Matcha Green Tea Macarons with Chocolate Ganache

I’ve heard so much about how difficult it is to make macarons, as a baking enthusiast, I’ve set out to tackle this baking mission. :) It started out, of course, unsuccessful, I wanted to strangle the person who invented this evil dessert (just kidding). At my fifth attempt, they finally look like good macarons. If they turned out right, they should have a slightly crispy shell, a tender and slightly chewy center. I can’t say I am an expert at making these of course, I am sure I will encounter more problems.

I’ve always liked the flavour combination of Matcha (Japanese high quality green tea) and chocolate, it is the perfect match of east and west flavours in my opinion.

So this recipe was adapted from My Food Geek’s “Almost Foolproof Macarons” recipe. It uses the Italian meringue method, it requires cooking a sugar syrup and combining it with whipped egg whites, creating a meringue. One of the advantages of the Italian meringue is that it is more stable than the French method (whipping together sugar and egg whites) because the egg whites are cooked by the hot syrup.

Matcha Green Tea Macarons with Chocolate Ganache

Ingredients

    Macaron Shells:
  • 120 grams Egg Whites (room temperature)
  • 35 grams Granulated White Sugar
  • 150 grams Ground Almonds
  • 150 grams Icing Sugar
  • 2 tbsp. Matcha Green Tea Powder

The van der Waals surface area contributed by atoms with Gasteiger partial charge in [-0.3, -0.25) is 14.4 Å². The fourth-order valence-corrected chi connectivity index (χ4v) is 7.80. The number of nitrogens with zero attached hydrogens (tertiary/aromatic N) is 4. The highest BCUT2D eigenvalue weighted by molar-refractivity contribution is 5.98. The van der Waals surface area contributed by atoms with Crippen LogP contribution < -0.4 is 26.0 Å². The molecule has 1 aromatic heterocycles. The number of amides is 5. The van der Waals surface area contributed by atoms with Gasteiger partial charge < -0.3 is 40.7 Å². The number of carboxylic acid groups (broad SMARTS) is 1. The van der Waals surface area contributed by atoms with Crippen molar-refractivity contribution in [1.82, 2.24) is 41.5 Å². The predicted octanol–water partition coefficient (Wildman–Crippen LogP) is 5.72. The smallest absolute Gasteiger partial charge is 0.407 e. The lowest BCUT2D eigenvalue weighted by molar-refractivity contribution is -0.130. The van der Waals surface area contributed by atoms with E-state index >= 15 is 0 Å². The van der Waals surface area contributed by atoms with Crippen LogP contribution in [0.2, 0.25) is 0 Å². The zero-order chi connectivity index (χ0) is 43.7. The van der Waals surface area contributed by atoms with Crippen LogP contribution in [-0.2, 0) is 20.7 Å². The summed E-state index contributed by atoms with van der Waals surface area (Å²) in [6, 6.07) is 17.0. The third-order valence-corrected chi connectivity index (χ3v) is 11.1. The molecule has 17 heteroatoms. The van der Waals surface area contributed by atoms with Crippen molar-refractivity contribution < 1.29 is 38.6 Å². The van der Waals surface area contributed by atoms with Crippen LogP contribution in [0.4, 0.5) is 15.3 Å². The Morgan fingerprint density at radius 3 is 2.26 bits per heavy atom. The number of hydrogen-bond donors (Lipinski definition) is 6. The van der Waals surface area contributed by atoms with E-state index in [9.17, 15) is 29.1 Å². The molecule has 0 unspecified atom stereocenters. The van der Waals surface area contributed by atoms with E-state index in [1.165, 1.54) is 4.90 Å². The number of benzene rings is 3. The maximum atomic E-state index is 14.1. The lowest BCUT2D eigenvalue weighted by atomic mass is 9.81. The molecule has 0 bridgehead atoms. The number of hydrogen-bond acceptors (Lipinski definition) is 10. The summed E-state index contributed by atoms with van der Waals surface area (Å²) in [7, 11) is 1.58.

• Syrup:
  • 150 grams Sugar
  • 50 grams Water
  • Chocolate Ganache:
  • 115 grams Semi Sweet Chocolate - chopped (I used melting wafers)
  • ½ cup Whipping Cream
  • 2 tbsp. Unsalted butter, cut into small cubes (room temperature)

Method

    For the macaron shells:
  1. In a small sauce pan, cook syrup: combine sugar and water and cook until the temperature reaches 230 F/110 C.
  2. In a stand mixer, beat 60 grams of egg whites and 35 grams of sugar until it forms soft peaks.
  3. When the syrup is ready, with the mixer on low speed, slowly pour in hot syrup. *Be careful as the syrup is VERY hot.
  4. Slowly increase mixer speed to the highest setting, beat meringue until it cools down and becomes shiny. (10-15 minutes).
  5. Blend ground almonds and icing sugar in a food processor, sift mixture into a large bowl, mix in matcha green tea powder.
  6. Add in the other 60 grams of egg whites into the almonds and icing sugar mixture - no need to mix together. At this point, you can also add in gel food colouring into the egg whites to boost the colour (optional).
  7. When the Italian meringue as cooled down, gently fold it into the ground almonds mixture. Mix with a spatula until it has reached a "lava" stage. *This is where it might be tricky because it is easy to over-mix or under-mix.
  8. Scoop meringue into a piping bag with a plain tip (10 mm), pipe out 4 cm rounds.
  9. Tap baking sheet to get rid of large bubbles, let them sit on the counter for 30-40 minutes so the tops get dry.
  10. Bake at 325 F/160C for 10-15 minutes. After about 5 minutes, the macarons will start to develop their "feet".
  11. Let cool and carefully remove from baking sheet.
  12. For the Chocolate Ganache:
  13. Place chocolate in a small mixing bowl.
  14. In a small pan, heat whipping cream just until in boils, pour hot cream into chocolate. Let it sit for about 30 seconds, untouched.
  15. After about 30 seconds, you can start mixing it with a spatula.
  16. When it becomes smooth, you can start mixing in the cubed butter little by little.